25 cent

So yesterday the United States Mint unveiled the Alabama quarter. I'm sure you've seen these, for the last four years the United States Mint has produced a special quarter for each state, they're doing five states a year, following the chronological order in which the states were admitted into the Union. As Alabama was the 22nd state admitted to the Union, it's the 22nd quarter released in the United States Mint's 50 State Quarters ® Program.

This makes me excited, not just because I'm an amateur numismatist geek, but because my home state of Maine was the 23rd state admitted to the Union. Maine's next!

See, Maine was admitted into the Union as part of the Missouri Compromise on March 15, 1820. The south wanted a slave state (Missouri), so we got our independence from Massachusetts. Yay!

Anyway, the Maine quarter design is pretty simple - it's the Pemaquid Point Light atop a granite coast with a schooner in the background.

The winning design.

"Hahahaha!!!!! You dumb bastard! It's not a schooner! It's a sailboat!"

"A schooner is a sailboat, stupid head."

Sorry, Mallrats flashback there. Anyway, back in March of 2001 Maine Governor Angus King established the Commission on the Maine State Quarter Design. They reviewed lots of concepts before choosing three for recommendation. Governor King added a fourth concept to the three concepts the Commission recommended and forwarded them to the United States Mint. They included "Nation's First Light," Mt. Katahdin, "Where America's Day Begins," and the winning lighthouse at Pemaquid Point.

The three runners up.

I guess there was some controversy about how the Mint's engraving staff changed the original designs. Brian Kent, of Gardiner, Maine, designed the Mount Katahdin quarter. He even went so far as to use the original Penobscot spelling of "Ktaadn". Crazy. See, Mount Katahdin, the highest mountain in Maine at 5,267 feet, is at the northern end of the Appalachian Trail. In addition to a view of the mountain, the design depicts a Wabanaki Indian birchbark canoe and a white pine. It's a very Maine scene.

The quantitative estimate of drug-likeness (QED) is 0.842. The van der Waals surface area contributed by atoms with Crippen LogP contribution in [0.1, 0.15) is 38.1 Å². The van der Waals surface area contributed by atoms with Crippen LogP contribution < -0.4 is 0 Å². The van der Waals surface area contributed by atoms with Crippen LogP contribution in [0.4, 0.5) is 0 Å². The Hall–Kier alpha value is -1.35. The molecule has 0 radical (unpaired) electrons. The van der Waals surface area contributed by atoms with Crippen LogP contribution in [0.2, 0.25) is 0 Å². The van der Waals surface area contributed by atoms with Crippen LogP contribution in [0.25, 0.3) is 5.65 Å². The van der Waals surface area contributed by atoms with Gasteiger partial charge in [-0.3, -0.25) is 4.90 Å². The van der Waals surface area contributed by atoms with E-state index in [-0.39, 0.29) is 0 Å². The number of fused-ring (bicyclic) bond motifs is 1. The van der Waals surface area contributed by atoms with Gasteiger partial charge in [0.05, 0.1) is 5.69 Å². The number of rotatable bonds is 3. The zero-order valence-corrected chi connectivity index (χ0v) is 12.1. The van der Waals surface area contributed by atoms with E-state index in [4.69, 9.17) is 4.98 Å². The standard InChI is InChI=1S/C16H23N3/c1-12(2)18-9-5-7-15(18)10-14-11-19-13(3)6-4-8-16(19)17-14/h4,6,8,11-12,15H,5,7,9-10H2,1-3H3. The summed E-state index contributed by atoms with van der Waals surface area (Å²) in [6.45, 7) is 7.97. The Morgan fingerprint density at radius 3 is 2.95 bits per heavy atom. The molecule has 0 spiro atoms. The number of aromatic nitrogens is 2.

But the staff at the Mint radically changed the design of the quarter. Kent said that the Mint's retooling is "insulting" and that "it's [the design] an abomination, frankly." He has problems with the pine trees, the canoe, the shoreline, and, most especially, the mountain's distinctive peak. And he's right. The original designs look better to me.

The original designs of Mount Katahdin and Pemaquid Point

But Katahdin wasn't even chosen. The design that was, however, was also altered significantly.

Daniel J. Carr of Colorado submitted the Pemaquid Point design, in collaboration with Maine residents Leland and Carolyn Pendleton. He collaborated because the design guidelines state: "Applicants must be part or full-time residents of Maine. Artists may apply as individuals, design teams, and partnerships, including groups of students."

But he's kind of a professional at this - Carr designed the 2001 New York and Rhode Island State quarters as well.

The Mint also altered Carr's design, placing the lighthouse on a high, rocky cliff. The real Pemaquid Point lighthouse is not. Critics also feel that the Mint's redesign alters the schooner from the original design based on the Victory Chimes schooner.

I think it's pretty cool that the Mint is doing this. Sure, I see how it'll make them lots of money in uncirculated cash, but it's neat. It's just too bad they're pissing off the very states that they're trying to celebrate.

Either way, I'm psyched. Maine's next!

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Last Updated on: March 25, 2003

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